Boulder Opal Rough & specimens
Very much a collectors stone
Boulder opal rough is boulder opal taken straight from the mine. It requires some skillful cutting and polishing to remove the excess ironstone and a little luck to split or slice in the right place.
So far boulder opal rough comes exclusively from Australia and the Queensland fields in particular’. Boulder opal rough has a dark to black body tone as defined by the body tone scale for opal classification.
Boulder opal comes in brown hard ironstone
Boulder opal rough is opal still attached to the mother rock, in this case ironstone. The opal mostly runs in seams inside the ironstone and is often unseen until the opal cutter makes a cut into the rock. Some boulder opal is discovered by cracking open a piece of ironstone boulder to see whats inside. The opal seam sometimes splits the boulder in half and this can often result in mirror pairs of opals called ‘split faces’. These are often cut and shaped to be used as matching earrings.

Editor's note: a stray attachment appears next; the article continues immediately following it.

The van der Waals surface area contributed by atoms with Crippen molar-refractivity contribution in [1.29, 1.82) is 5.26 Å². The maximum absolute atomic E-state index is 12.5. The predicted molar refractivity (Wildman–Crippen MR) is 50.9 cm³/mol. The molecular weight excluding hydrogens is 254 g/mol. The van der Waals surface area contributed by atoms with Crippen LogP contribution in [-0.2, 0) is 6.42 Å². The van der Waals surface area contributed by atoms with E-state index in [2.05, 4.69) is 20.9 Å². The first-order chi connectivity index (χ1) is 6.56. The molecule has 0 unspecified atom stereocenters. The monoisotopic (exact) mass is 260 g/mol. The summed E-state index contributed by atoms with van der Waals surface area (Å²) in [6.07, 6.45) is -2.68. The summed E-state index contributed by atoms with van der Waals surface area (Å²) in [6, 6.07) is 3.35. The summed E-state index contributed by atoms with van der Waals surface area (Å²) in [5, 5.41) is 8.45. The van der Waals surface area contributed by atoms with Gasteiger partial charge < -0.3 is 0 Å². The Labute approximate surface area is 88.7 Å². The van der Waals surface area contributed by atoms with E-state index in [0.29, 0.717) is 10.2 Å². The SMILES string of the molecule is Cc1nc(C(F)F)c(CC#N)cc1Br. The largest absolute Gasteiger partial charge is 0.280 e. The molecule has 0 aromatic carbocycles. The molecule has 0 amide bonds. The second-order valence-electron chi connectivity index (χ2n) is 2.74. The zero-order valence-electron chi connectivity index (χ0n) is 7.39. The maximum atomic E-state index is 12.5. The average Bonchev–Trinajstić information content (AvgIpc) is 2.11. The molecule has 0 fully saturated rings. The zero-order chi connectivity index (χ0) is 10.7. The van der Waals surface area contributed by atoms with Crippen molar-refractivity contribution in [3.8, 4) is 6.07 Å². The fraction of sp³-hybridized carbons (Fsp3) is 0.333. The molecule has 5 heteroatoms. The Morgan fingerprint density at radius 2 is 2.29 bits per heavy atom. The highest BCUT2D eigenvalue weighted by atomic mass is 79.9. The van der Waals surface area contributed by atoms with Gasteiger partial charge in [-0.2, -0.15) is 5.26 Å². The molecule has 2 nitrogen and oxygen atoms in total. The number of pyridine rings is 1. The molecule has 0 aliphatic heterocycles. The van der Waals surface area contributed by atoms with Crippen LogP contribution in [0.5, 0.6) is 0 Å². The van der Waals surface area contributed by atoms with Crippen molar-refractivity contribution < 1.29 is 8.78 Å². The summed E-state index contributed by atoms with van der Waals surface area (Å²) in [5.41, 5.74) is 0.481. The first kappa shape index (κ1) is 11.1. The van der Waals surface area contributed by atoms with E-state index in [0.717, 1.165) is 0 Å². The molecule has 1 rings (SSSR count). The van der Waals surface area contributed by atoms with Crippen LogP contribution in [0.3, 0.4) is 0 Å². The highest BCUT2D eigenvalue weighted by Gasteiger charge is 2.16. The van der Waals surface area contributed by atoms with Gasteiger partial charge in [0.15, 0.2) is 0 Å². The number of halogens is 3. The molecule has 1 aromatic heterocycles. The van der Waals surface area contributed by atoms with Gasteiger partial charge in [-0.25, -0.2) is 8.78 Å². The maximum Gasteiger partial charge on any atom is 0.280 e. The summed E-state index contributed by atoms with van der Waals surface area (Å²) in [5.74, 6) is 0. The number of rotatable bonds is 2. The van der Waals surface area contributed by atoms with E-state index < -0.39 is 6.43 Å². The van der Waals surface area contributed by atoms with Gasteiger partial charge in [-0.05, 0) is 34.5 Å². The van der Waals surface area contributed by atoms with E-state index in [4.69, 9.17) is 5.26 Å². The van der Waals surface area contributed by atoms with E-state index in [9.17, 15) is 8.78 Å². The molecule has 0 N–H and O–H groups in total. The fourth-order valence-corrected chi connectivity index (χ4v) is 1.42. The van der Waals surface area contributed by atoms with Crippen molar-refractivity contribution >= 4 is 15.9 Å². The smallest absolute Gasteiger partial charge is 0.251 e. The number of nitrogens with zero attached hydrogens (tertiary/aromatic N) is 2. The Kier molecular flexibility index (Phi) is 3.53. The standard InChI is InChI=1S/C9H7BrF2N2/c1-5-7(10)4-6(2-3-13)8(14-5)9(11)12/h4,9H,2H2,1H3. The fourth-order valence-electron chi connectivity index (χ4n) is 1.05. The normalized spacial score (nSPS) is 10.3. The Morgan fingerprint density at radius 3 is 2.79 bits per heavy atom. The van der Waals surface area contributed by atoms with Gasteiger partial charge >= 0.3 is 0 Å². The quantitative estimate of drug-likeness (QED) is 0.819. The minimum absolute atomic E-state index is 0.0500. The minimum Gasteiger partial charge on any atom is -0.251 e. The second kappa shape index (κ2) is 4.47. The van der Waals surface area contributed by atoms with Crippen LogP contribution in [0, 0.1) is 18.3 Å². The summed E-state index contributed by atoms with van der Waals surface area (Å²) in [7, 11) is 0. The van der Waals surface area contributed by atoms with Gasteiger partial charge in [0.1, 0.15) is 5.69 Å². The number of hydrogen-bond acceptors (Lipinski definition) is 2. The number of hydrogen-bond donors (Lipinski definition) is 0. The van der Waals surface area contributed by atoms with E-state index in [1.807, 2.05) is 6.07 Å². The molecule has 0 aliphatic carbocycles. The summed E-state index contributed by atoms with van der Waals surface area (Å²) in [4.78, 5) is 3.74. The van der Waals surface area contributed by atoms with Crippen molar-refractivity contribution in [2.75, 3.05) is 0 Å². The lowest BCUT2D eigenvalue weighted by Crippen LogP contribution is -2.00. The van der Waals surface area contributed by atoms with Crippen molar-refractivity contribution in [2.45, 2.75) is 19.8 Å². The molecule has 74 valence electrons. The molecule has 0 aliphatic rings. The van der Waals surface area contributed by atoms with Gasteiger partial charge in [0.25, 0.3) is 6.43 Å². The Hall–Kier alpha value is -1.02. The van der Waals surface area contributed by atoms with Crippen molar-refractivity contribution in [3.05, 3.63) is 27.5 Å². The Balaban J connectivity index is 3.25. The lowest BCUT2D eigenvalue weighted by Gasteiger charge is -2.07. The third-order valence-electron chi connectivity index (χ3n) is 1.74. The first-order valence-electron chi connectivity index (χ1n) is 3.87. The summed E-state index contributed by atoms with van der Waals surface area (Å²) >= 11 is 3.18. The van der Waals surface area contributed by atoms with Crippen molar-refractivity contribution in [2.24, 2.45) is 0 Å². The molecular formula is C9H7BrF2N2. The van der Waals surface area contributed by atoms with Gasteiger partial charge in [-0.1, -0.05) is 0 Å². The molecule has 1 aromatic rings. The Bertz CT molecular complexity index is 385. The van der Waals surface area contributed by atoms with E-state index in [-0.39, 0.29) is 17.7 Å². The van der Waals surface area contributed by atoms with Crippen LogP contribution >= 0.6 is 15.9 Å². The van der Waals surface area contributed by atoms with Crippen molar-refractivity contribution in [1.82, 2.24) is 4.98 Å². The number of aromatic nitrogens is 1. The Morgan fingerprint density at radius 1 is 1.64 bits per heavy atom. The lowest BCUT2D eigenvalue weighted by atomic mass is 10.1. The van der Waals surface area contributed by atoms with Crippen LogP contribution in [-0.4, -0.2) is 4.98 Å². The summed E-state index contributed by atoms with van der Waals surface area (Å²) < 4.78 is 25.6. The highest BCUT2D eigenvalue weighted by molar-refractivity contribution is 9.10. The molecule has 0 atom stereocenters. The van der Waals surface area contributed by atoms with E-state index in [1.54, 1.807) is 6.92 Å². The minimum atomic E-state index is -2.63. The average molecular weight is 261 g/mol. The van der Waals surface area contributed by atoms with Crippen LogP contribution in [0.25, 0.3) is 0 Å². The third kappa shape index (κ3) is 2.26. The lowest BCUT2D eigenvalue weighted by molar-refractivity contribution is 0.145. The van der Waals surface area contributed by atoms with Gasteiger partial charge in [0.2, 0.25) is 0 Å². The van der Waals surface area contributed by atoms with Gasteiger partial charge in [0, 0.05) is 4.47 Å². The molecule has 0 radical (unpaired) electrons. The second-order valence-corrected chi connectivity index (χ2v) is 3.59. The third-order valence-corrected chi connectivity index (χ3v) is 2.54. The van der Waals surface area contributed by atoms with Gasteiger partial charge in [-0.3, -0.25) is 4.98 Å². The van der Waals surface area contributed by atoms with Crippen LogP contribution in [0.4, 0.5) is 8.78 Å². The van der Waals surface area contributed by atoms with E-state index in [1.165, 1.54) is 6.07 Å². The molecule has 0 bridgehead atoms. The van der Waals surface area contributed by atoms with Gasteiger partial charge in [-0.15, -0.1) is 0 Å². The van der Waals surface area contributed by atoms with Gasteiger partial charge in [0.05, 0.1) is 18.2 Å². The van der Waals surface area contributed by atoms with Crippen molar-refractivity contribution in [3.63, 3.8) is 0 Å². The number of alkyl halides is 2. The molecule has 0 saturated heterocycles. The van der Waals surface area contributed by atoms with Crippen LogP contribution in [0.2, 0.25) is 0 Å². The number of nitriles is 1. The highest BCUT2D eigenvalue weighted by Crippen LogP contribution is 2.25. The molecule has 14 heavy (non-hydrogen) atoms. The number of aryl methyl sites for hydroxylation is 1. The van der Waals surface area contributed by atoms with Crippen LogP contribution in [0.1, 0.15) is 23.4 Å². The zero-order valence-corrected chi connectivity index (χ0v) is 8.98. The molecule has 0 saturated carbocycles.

Another type of boulder opal is called matrix opal. This type of opal rather than appearing as seams in the ironstone shows up as flecks of opal color scattered through a piece of ironstone. This type of boulder opal rough is often used for making beads which look spectacular.
Cutting and Polishing this unique opal
Boulder opal rough cutting and polishing is a specialized form of opal cutting. It can be a little messy because the boulder ironstone can stain your clothes if you are not careful so it’s good to have appropriate spray control and select machinery that allows the water to drain away rather than run in a muddy ‘soup’ as was the old way of doing it. The rough boulder opals are cut using a diamond blade and then cleaned up and shaped on an opal grinding wheel. Polishing is done with sandpapers and a leather lap or felt wheel with cerium oxide paste to get the final polish. Rubberized diamond wheels are also used very successfully for boulder opal cutting but more details of this can be found in our section on opal cutting.
Many collectors keep polished and unpolished boulder opals as specimens or conversation pieces. The dark brown ironstone is a fantastic setting to display opal in and many jewelry stores that have opal jewelry will have a specimen to drape their jewelry over because it’s a great way to see the product from its original state to being able to be worn.
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